What can we expect from Sacha Baron Cohen's latest film? Well, if you've seen Da Ali G Show, Ali G In Da House and Borat, then you know exactly what to expect: ridiculous accents, over-the-top risque humor and unsuspecting Americans caught on film doing and saying things that they probably should have thought twice about. Of course, Bruno has a lot to live up to, because Cohen has been shocking America (and Britain) for years, and he's done some things that are too shocking to top. Here are ten moments where Cohen knocked us for a loop.
This is what happens when Odie goes on sabbatical: Angelina Jolie's birthing gets treated like an M. Night Shyamalan movie, Will Smith makes Wild Wild West 2, and Sherlock Holmes turns into Superbad. As we gleefully await Wanted Woman's coochie-centric press conference, due this afternoon, let's talk about why Sir Arthur Conan Doyle is doing somersaults in his grave.
My feelings about Bruno are very complicated, and to try and condense my opinions about the movie in a few paragraphs is going to be a challenge. But I can tell you that if the goal of this documentary was simply to provoke discussion, it's wildly successful in its attempts. First of all, Sacha Baron Cohen is the bravest person I've ever seen. He puts volatile people in the most confrontational situations imaginable, throwing their worst nightmares in their faces with no mercy, and he never breaks character. He's masterful, like a samurai of conflict, and it's unremittingly impressive. But here's the thing about Bruno: it's a fearless and undeniably successful skewering of bigotry and evil at times, but often it's just a bunch of ridiculous pranks that I would argue don't really say anything conclusive about its subjects.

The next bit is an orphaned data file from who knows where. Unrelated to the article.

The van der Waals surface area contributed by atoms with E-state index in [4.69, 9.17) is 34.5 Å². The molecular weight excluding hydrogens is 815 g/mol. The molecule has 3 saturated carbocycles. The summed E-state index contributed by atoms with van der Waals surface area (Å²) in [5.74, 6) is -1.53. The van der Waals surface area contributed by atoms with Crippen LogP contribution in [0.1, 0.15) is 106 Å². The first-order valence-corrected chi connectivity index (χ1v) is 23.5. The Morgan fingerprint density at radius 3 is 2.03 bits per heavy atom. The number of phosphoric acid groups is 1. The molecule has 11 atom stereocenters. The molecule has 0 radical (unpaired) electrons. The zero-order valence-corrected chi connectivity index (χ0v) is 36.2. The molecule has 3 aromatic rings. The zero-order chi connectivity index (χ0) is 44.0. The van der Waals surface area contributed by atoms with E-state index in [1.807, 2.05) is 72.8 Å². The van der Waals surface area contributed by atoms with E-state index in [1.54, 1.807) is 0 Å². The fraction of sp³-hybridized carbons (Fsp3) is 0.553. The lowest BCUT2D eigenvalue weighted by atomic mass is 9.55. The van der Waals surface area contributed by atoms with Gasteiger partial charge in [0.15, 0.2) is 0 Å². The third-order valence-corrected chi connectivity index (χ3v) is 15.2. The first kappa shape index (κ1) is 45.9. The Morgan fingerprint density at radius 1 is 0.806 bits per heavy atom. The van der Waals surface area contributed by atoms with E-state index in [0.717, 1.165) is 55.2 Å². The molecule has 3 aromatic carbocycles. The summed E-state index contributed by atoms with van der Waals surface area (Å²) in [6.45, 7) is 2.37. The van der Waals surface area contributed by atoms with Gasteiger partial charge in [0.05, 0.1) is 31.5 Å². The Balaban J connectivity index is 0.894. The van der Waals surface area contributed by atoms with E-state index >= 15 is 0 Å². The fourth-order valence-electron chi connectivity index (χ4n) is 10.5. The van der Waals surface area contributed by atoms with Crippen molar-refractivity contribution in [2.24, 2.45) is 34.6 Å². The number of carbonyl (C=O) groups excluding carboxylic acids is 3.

A reminder to all Americans: Read the fine print. A judge in New York has just thrown out several more lawsuits against 20th Century Fox by some of the slow-on-the-uptake citizens who we all laughed at in Borat: Cultural Learnings of America for Make Benefit Glorious Nation of Kazakhstan. The judge in the case ruled that the three plaintiffs--the driver's ed teacher who gets behind the wheel with Borat, and the two etiquette coaches with whom he sat down to dinner -- all consented to appearing in a "documentary-style movie" by accepting money for their efforts and signing releases that freed the filmmakers from liability.
When I read in Variety that Sacha Baron Cohen (Borat, Da Ali G Show) was up to his old tricks again, I hoped that they were talking about the trailer for the Madagascar sequel. "They've got to be joking!" I yelled before my screening of Kung Fu Panda. Unfortunately, that's really happening. What wasn't happening was the mixed martial arts match advertised in Fort Smith, Arkansas, on June 6th. Courtesy of Baron Cohen's gay Austrian character, Bruno, a competitive cage match turned into a love connection. Cameras recorded the ensuing mayhem, and it'll be on a screen near you in May of 2009.
In the grand tradition of Jackass, from the guy who brought you Borat, it's Bruno! ...You know, if you like that sort of thing. "That sort of thing" being Sacha Baron Cohen pushing the buttons of real-life Americans, and discovering that we don't like having our buttons pushed. I, for one, can take it or leave it, but Omar and Pablo take it and loooove it! To celebrate the release of the Bruno trailer, the Gallaga brothers put on their finest mesh shirts to break down the comedy (and the words that take up valuable comedy space) for us. Check it out below, or watch it here!